Merciless Christos


For Christmas I treated myself to Merciless Gods, the first collection of short stories by Christos Tsiolkas. After The Slap and Barracuda, I was interested to see where he went with the short form; the answer is perhaps predictable but no less compelling for that.

If I felt like being a little bit unfair, I would characterise the general ethos of Tsiolkas’s writing–his aesthetic, if you like–very simply: everything is shit. There’s a lot of angst at work in his fiction, a lot of anger, a lot of darkness and resentment. Some of the adolescents I work with might pigeonhole Tsiolkas as an ’emo’. But this is, as I said, to be rather unfair. There’s a lot more going on in the worlds of his fiction than that.

Merciless Gods–which I thoroughly recommend–collects stories going back to the mid-1990s–based on the ‘previously published’ list at the front of the book, the earliest story in this collection is ‘Civil War’, first published in 1995. The title story unravels the complex relationships of a group of dinner party guests who decide to play a game which ends with an especially shocking revelation; I think my favourite story is possibly ‘The Disco at the end of Communism’, which tells of Saverio and his conflicts in having to fly north and deal with the death of his brother. The two men could not have contrasted each other more sharply.

In an Overland interview in 2005, Tsiolkas said: “What I actually want from a novel I read, or a film I see, is to actually go into dark places and difficult places because that’s when I feel most alive and engaged by my interaction with the work.” (Overland 181, p.20.) I remember reading some criticism of The Slap when it first appeared, along the lines of no characters in that book being likeable and the overall situation being fairly grim and relentless. Barracuda is similar, although I think it’s a better novel for its dissection of the Australian obsession with sport.

It’s not my intention with this post to discuss whether or not characters should be likeable in fiction–feel free to chat about that amongst yourselves. I am much more interested, as a writer, in the honesty that Tsiolkas brings to his work. He does not flinch. Merciless Gods brings us all manner of copulations, ejaculations, sexual ambivalences, hatreds, drug uses, violence, self-loathings and doomed relationships. My second favourite story, I think, is ‘Sticks, Stones’ for its searing depiction of a mother who witnesses some very unpleasant behaviour by her son; her situation is tragic in a sense, wanting to hate the boy yet obligated by innate maternal desires. I don’t think any of the stories are wrapped up neatly with polite little happy endings; Tsiolkas is most definitely not a polite writer. I should also mention ‘Petals’, with its unique voice derived from having been written first in Greek and then translated by Tsiolkas; the effect is startling. If I wanted to be slightly unfair again, I might characterise Tsiolkas’ writing as ‘car crash fiction’–what you see is awful, but you can’t take your eyes off it.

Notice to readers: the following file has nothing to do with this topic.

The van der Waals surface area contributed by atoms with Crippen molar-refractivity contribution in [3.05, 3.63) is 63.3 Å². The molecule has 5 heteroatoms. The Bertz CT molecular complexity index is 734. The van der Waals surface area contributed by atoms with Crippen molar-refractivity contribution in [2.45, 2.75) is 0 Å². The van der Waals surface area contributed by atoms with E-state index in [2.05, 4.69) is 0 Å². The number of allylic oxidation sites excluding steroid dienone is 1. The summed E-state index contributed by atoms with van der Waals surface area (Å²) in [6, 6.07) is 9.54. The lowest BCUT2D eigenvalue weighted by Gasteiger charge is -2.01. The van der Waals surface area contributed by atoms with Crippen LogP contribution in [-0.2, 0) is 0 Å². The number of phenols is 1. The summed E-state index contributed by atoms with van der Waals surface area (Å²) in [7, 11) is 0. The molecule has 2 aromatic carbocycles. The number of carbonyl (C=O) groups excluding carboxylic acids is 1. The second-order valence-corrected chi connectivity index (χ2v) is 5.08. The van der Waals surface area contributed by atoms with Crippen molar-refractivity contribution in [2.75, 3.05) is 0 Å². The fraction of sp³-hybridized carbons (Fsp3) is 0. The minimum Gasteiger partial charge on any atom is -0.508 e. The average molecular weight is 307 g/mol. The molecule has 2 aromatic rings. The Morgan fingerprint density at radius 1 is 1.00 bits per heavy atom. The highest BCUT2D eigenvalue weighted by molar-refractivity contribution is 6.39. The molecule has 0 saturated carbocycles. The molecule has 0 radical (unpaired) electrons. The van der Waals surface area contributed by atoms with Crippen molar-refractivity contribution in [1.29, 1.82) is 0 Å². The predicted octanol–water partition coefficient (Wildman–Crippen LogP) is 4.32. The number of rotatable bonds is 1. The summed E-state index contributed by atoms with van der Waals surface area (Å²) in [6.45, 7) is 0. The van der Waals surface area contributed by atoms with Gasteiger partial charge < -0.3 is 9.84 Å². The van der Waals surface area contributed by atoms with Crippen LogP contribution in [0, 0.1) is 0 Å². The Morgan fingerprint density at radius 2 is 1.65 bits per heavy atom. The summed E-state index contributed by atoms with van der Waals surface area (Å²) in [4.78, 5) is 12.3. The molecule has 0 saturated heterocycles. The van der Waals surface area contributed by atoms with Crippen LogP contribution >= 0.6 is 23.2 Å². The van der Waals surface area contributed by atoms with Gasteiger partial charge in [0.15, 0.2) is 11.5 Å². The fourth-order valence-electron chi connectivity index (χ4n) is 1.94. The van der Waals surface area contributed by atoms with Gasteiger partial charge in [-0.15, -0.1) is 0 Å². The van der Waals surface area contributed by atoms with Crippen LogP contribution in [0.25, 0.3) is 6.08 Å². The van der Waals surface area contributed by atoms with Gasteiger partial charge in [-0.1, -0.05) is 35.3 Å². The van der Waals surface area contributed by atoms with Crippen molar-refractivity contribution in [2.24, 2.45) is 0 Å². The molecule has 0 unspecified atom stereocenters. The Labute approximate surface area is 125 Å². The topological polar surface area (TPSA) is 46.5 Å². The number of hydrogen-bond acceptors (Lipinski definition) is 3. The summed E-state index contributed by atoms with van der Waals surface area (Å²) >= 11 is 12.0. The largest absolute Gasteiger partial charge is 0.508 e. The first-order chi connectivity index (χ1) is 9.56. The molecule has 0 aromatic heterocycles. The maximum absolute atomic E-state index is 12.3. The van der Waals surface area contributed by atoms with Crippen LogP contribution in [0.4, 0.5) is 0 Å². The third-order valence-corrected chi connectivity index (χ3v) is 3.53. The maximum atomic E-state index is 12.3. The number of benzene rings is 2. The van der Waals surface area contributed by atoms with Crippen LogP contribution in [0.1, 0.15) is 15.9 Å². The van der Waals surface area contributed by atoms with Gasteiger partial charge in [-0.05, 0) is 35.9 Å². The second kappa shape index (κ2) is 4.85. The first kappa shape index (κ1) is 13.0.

Which I think is why I’m drawn to him. Some of my own writing is quite ‘dark’–my novella deals with a terminally ill father and the consequences of this for his son, ‘Catch Me’ dealt with parental grief, and the play I’ve just drafted for Mudlark Theatre features some fairly brutal violence, including a mother belting the living shit out of her daughter. I’m not necessarily a violent person; quick-tempered at times perhaps. So where does this stuff come from?

It comes, I hope, from that sense of honesty. I suspect much of Tsiolkas’s work comes from a similar instinct. You need to know that this stuff happens, Tsiolkas seems to tell us. Look at it. To deny it is to lie. Although I don’t feel as qualified to mention this, I also think that Tsiolkas writes homosexuality beautifully–he normalises it, in a society where marriage equality is still something of a long-term ambition and homophobic bigotry is never far from the Letters pages of our newspapers.

Finally, there are some interesting questions here about why we read. Don’t pick up a book by Christos Tsiolkas if you want a pleasant afternoon’s escape; you probably won’t like what you see in his mirror. But that mirror must be held up, and sooner or later we should all look. Humanity isn’t just about happy endings; it’s about Knowing. Perhaps, if we know, we can understand; and perhaps, if we understand, we can have empathy. Between you and me, I don’t think it’s possible to have too much empathy.

Thanks for reading.

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